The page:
SAN FRANCISCO -- Down by a run with two outs in the bottom of the sixth and a runner at third base, the Giants had their man at the plate.
This was the type of situation Pablo Sandoval has excelled in so many times before in the postseason. His success in these situations has a lot to do with the Giants winning World Series titles in 2010 and '12, and another National League pennant this season.
So despite the opposition being fire-baller Kelvin Herrera, part of the Royals' three-headed, late-inning bullpen monster, optimism was understandable. Only this time, Sandoval didn't come through. He rolled over a 100-mph fastball on an 0-2 count and grounded out to first baseman Eric Hosmer to end the Giants' last serious threat in the team's 3-2 Game 3 loss on Friday night at AT&T Park.
"I just tried to do my job there, to get a base hit," Sandoval said. "It's part of the game. You're not going to get a hit every time."
It's just seemed like that with Sandoval in October.
Sandoval entered Friday night's Game 3 a career .333 postseason hitter, with six home runs, 18 RBIs and 12 doubles in 34 games. He finished his night 0-for-4 with a groundout in the ninth inning, which snapped his string of reaching safely in 25 consecutive postseason games dating back to Game 4 of the 2012 NLDS. The streak had been the longest active mark in the Majors and it set a Giants record.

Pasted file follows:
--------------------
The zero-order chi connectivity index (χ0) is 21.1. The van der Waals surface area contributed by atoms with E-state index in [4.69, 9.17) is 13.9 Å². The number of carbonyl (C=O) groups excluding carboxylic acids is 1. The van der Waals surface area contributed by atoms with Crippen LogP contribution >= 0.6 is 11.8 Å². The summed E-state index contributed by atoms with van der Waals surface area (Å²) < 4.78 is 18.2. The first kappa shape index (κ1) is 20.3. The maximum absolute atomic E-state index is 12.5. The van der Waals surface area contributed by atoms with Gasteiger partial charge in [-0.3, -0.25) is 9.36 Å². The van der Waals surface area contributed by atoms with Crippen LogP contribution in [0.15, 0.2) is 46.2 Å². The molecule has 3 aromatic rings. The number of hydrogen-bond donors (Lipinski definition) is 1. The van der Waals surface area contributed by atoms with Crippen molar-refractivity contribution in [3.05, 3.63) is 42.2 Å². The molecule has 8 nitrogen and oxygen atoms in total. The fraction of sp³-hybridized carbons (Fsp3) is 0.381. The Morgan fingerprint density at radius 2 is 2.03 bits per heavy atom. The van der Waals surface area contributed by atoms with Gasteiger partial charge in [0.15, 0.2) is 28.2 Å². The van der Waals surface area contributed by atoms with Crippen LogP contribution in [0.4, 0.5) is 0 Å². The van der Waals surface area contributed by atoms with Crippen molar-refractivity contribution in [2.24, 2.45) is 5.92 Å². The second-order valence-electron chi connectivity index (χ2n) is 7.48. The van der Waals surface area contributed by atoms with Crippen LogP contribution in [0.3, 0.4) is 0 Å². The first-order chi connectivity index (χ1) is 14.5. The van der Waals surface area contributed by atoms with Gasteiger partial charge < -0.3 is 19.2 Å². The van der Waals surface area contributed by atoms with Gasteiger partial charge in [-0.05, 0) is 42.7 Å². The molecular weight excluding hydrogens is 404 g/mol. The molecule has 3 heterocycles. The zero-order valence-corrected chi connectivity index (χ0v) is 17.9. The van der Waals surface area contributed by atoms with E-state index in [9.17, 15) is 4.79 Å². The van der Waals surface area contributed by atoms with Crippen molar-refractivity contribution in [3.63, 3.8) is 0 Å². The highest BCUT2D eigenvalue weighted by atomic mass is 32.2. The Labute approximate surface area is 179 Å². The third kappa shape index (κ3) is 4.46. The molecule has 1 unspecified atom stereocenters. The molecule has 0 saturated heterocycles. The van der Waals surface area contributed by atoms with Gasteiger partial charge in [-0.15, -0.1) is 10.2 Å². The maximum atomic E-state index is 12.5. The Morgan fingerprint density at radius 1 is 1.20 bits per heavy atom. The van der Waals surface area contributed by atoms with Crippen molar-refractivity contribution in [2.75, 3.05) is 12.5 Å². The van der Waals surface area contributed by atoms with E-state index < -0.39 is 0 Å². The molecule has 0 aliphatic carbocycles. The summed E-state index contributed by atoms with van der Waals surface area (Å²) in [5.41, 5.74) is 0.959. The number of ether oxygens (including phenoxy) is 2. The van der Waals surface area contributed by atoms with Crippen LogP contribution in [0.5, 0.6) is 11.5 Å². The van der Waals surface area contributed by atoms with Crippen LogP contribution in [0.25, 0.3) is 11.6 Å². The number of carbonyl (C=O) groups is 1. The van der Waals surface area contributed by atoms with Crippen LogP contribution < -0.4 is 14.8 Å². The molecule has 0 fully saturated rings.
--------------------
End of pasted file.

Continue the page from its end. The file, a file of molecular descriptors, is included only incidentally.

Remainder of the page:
The only players with longer postseason on-base streaks are Miguel Cabrera (31) and Chase Utley (27), while Sandoval's streak left him tied with Boog Powell.
"Nothing. It means nothing for me," Sandoval said when asked about the streak's end. "I'd rather win; I love to win. Streaks don't mean nothing."
Sandoval still worked his way into the Game 3 highlight reel as he barehanded a weird hop and fired across the infield to retire Hosmer in the ninth. But the streak is no more, and it's no coincidence the Giants lost the game in which it ended.
"I don't know if there's a better bullpen, because that seventh, eighth and ninth inning, and you get a tough go when you're facing those guys," manager Bruce Bochy said. "They made pitches when they had to. Sandoval and Buster [Posey] both are great hitters. When you're facing this type of staff, you're hoping to put a little pressure on them, and hopefully the heart of your order comes up with men on base.
"We had the tying run there on third [in the sixth inning] with Sandoval up, and Buster, he put the ball in play and he got another run in. That's a productive out. That's what you want. But, again, you've got to give credit to their pitching. They did a great job tonight."
Ryan Hood is an associate reporter for MLB.com. Follow him on Twitter @ryanhood19. This story was not subject to the approval of Major League Baseball or its clubs.